BY LAWRENCE HURLEY
A fierce political battle was shaping up on Saturday over the selection of a successor to trailblazing liberal U.S. Supreme Curt Justice Ruth Bader Ginsburg, with top Democrats opposing any move by President Donald Trump to nominate her replacement before the Nov. 3 presidential election.
Ginsburg, the senior liberal justice, died on Friday night at age 87 of complications from metastatic pancreatic cancer after 27 years on the court. Her death gives Trump, who is seeking re-election on Nov. 3, a chance to expand the court’s conservative majority to 6-3 at a time of a gaping political divide in America.
Even as large crowds of mourners gathered outside the Supreme Court building well into the night to pay tribute to the iconic liberal jurist, battle lines were forming. Supreme Court appointments require Senate confirmation, and Trump’s fellow Republicans control the chamber, holding 53 seats of the 100 seats. Democrats lack the votes to block any Trump nominee unless some Republican senators join them.
With the assistance of Senate Majority Leader Mitch McConnell, who has made confirmation of Trump’s federal judicial nominees a top priority, the president potentially could announce a nominee and move rapidly through the confirmation process, which usually takes at least two months.
Even before Ginsburg’s death, Trump had made public a list of potential nominees.
Trump’s Democratic opponent in the presidential race, Joe Biden, on Friday night said the winner of the election should be the one to make the selection and that Trump should not move forward with a nominee. Chuck Schumer, the Senate’s top Democrat, agreed.
McConnell pledged that the Senate would vote on any Trump nominee. If he wins, Biden would be sworn in to replace Trump on Jan. 20. Trump focused his initial remarks on praising Ginsburg, who he previously had derided, without specifying his next steps.
For liberals who considered her a heroine, the grief they have expressed over her death was tinged with fear over what happens next.
Conservative activists for years have sought to get enough votes on the Supreme Court to overturn the 1973 Roe v. Wade ruling that legalized abortion nationwide. During the 2016 campaign, Trump promised to appoint justices who would overturn that landmark decision. But the court in July, even with its conservative majority, struck down a restrictive Louisiana abortion law on a 5-4 vote.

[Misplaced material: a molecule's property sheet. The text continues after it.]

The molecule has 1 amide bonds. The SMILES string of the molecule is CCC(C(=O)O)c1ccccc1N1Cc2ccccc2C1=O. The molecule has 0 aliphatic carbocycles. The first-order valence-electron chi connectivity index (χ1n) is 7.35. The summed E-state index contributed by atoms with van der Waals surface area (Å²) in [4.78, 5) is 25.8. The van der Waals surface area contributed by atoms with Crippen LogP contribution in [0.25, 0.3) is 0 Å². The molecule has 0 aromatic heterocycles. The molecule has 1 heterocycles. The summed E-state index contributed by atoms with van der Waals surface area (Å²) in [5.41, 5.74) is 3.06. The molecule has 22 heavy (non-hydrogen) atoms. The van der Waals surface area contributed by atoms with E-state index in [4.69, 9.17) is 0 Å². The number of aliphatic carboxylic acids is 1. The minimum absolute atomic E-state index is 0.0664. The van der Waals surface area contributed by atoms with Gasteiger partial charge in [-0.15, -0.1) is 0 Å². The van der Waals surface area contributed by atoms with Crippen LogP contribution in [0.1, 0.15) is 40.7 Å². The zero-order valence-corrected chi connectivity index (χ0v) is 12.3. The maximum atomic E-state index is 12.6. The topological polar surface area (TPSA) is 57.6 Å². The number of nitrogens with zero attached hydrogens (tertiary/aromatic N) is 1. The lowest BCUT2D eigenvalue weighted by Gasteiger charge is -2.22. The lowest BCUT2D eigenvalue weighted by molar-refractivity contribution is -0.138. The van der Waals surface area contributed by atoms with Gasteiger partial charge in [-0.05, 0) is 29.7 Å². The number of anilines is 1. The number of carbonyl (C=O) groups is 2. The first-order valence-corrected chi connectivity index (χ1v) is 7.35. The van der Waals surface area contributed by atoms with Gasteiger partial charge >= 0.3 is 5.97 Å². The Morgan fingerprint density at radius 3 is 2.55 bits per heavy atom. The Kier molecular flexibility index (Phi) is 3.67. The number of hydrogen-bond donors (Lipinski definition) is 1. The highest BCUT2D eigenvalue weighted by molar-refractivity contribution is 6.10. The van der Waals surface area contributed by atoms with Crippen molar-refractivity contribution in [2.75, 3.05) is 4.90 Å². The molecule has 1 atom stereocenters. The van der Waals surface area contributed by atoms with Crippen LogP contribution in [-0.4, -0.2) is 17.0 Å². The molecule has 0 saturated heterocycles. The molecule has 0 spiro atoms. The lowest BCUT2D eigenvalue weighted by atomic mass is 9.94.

The two justices who Trump already has appointed were Neil Gorsuch in 2017 and Brett Kavanaugh in 2018. Kavanaugh’s confirmation process was particularly heated, as he faced accusations by a California university professor, Christine Blasey Ford, that he had sexually assaulted her in 1982 when the two were high school students in Maryland. Kavanaugh angrily denied those accusations and was narrowly confirmed.
Republicans risk the possibility of liberals embracing more radical proposals should Trump replace Ginsburg but Democrats win November’s election, with some activists on the left suggesting even before Ginsburg’s death that the number of justices on the court should be expanded in order to counter Trump’s appointees.
Confirmation votes could also put more pressure on incumbent Republican senators in highly competitive election races, including Maine’s Susan Collins and Arizona’s Martha McSally, at a time when Democrats are eyeing a chance to win control of that chamber. Alaska Senator Lisa Murkowski also could play a pivotal role.
Democrats are still seething over the Republican Senate’s refusal to act on Democratic President Barack Obama’s Supreme Court nominee, Merrick Garland, in 2016 after conservative Justice Antonin Scalia died during that election year. McConnell in 2016 said the Senate should not act on a court nominee during an election year, a stance he has since reversed.
Many court-watchers expect Trump to attempt to replace Ginsburg with a woman. One possible contender on Trump’s list is Amy Coney Barrett, a conservative judge on the Chicago-based 7th U.S. Circuit Court of Appeals who was under consideration in 2018 before Trump picked Kavanaugh.